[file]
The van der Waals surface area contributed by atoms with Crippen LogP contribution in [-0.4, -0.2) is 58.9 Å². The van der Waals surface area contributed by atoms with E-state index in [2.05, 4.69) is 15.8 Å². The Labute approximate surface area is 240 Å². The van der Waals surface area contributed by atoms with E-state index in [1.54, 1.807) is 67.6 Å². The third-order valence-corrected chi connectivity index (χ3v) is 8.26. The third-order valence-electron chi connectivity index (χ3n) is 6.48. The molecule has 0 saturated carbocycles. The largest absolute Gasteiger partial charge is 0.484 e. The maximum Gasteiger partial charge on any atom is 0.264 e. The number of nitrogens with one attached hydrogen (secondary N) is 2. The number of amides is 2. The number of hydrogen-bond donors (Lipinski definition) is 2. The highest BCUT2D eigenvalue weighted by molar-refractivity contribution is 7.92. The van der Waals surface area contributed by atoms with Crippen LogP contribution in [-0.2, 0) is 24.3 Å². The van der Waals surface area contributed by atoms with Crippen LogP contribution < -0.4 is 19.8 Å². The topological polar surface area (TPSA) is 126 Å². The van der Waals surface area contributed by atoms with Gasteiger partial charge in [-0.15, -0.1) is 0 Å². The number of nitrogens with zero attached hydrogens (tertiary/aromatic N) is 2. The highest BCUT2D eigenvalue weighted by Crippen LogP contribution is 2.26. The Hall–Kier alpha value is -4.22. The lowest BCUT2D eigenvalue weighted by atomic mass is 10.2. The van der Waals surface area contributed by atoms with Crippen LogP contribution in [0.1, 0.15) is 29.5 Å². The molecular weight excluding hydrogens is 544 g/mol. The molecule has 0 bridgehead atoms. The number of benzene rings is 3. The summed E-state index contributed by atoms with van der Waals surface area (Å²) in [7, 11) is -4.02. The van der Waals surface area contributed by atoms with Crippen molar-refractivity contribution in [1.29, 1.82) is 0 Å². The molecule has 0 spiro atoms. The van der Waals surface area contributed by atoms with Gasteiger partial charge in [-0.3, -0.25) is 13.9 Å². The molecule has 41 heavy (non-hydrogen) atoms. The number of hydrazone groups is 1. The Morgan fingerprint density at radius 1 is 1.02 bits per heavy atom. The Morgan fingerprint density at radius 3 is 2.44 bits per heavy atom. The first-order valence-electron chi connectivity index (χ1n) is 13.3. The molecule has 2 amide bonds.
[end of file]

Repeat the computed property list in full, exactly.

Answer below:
The van der Waals surface area contributed by atoms with Crippen LogP contribution in [-0.4, -0.2) is 58.9 Å². The van der Waals surface area contributed by atoms with E-state index in [2.05, 4.69) is 15.8 Å². The Labute approximate surface area is 240 Å². The van der Waals surface area contributed by atoms with E-state index in [1.54, 1.807) is 67.6 Å². The third-order valence-corrected chi connectivity index (χ3v) is 8.26. The third-order valence-electron chi connectivity index (χ3n) is 6.48. The molecule has 0 saturated carbocycles. The largest absolute Gasteiger partial charge is 0.484 e. The maximum Gasteiger partial charge on any atom is 0.264 e. The number of nitrogens with one attached hydrogen (secondary N) is 2. The number of amides is 2. The number of hydrogen-bond donors (Lipinski definition) is 2. The highest BCUT2D eigenvalue weighted by molar-refractivity contribution is 7.92. The van der Waals surface area contributed by atoms with Crippen LogP contribution in [-0.2, 0) is 24.3 Å². The van der Waals surface area contributed by atoms with Crippen LogP contribution < -0.4 is 19.8 Å². The topological polar surface area (TPSA) is 126 Å². The van der Waals surface area contributed by atoms with Gasteiger partial charge in [-0.15, -0.1) is 0 Å². The number of nitrogens with zero attached hydrogens (tertiary/aromatic N) is 2. The highest BCUT2D eigenvalue weighted by Crippen LogP contribution is 2.26. The Hall–Kier alpha value is -4.22. The lowest BCUT2D eigenvalue weighted by atomic mass is 10.2. The van der Waals surface area contributed by atoms with Crippen LogP contribution in [0.1, 0.15) is 29.5 Å². The molecular weight excluding hydrogens is 544 g/mol. The molecule has 0 bridgehead atoms. The number of benzene rings is 3. The summed E-state index contributed by atoms with van der Waals surface area (Å²) in [7, 11) is -4.02. The van der Waals surface area contributed by atoms with Crippen molar-refractivity contribution in [1.29, 1.82) is 0 Å². The molecule has 0 spiro atoms. The van der Waals surface area contributed by atoms with Gasteiger partial charge in [-0.3, -0.25) is 13.9 Å². The molecule has 41 heavy (non-hydrogen) atoms. The number of hydrazone groups is 1. The Morgan fingerprint density at radius 1 is 1.02 bits per heavy atom. The Morgan fingerprint density at radius 3 is 2.44 bits per heavy atom. The first-order valence-electron chi connectivity index (χ1n) is 13.3. The molecule has 2 amide bonds.